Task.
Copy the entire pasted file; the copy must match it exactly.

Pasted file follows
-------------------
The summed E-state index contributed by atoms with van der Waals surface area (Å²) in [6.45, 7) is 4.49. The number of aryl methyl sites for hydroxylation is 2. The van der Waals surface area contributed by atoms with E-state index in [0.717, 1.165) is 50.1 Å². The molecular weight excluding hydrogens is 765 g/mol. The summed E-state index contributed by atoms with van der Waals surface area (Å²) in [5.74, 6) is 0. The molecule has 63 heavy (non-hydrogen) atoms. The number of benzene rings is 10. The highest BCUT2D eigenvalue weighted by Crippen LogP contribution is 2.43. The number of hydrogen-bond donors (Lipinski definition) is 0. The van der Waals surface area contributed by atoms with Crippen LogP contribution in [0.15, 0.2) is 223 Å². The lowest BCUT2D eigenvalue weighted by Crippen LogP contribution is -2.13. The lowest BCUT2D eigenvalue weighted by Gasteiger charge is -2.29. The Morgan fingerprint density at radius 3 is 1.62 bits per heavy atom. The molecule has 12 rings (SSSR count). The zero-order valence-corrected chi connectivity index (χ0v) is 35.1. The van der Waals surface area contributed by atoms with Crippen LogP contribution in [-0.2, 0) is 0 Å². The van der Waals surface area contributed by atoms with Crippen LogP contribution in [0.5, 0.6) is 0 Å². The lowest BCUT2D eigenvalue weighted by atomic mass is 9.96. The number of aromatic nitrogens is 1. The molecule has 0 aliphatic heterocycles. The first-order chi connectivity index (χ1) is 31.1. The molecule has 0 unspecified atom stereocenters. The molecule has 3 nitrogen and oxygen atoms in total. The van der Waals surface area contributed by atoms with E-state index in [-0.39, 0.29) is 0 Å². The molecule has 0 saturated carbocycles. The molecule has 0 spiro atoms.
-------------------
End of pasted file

The summed E-state index contributed by atoms with van der Waals surface area (Å²) in [6.45, 7) is 4.49. The number of aryl methyl sites for hydroxylation is 2. The van der Waals surface area contributed by atoms with E-state index in [0.717, 1.165) is 50.1 Å². The molecular weight excluding hydrogens is 765 g/mol. The summed E-state index contributed by atoms with van der Waals surface area (Å²) in [5.74, 6) is 0. The molecule has 63 heavy (non-hydrogen) atoms. The number of benzene rings is 10. The highest BCUT2D eigenvalue weighted by Crippen LogP contribution is 2.43. The number of hydrogen-bond donors (Lipinski definition) is 0. The van der Waals surface area contributed by atoms with Crippen LogP contribution in [0.15, 0.2) is 223 Å². The lowest BCUT2D eigenvalue weighted by Crippen LogP contribution is -2.13. The lowest BCUT2D eigenvalue weighted by Gasteiger charge is -2.29. The Morgan fingerprint density at radius 3 is 1.62 bits per heavy atom. The molecule has 12 rings (SSSR count). The zero-order valence-corrected chi connectivity index (χ0v) is 35.1. The van der Waals surface area contributed by atoms with Crippen LogP contribution in [-0.2, 0) is 0 Å². The van der Waals surface area contributed by atoms with Crippen LogP contribution in [0.5, 0.6) is 0 Å². The lowest BCUT2D eigenvalue weighted by atomic mass is 9.96. The number of aromatic nitrogens is 1. The molecule has 0 aliphatic heterocycles. The first-order chi connectivity index (χ1) is 31.1. The molecule has 0 unspecified atom stereocenters. The molecule has 3 nitrogen and oxygen atoms in total. The van der Waals surface area contributed by atoms with E-state index in [-0.39, 0.29) is 0 Å². The molecule has 0 saturated carbocycles. The molecule has 0 spiro atoms.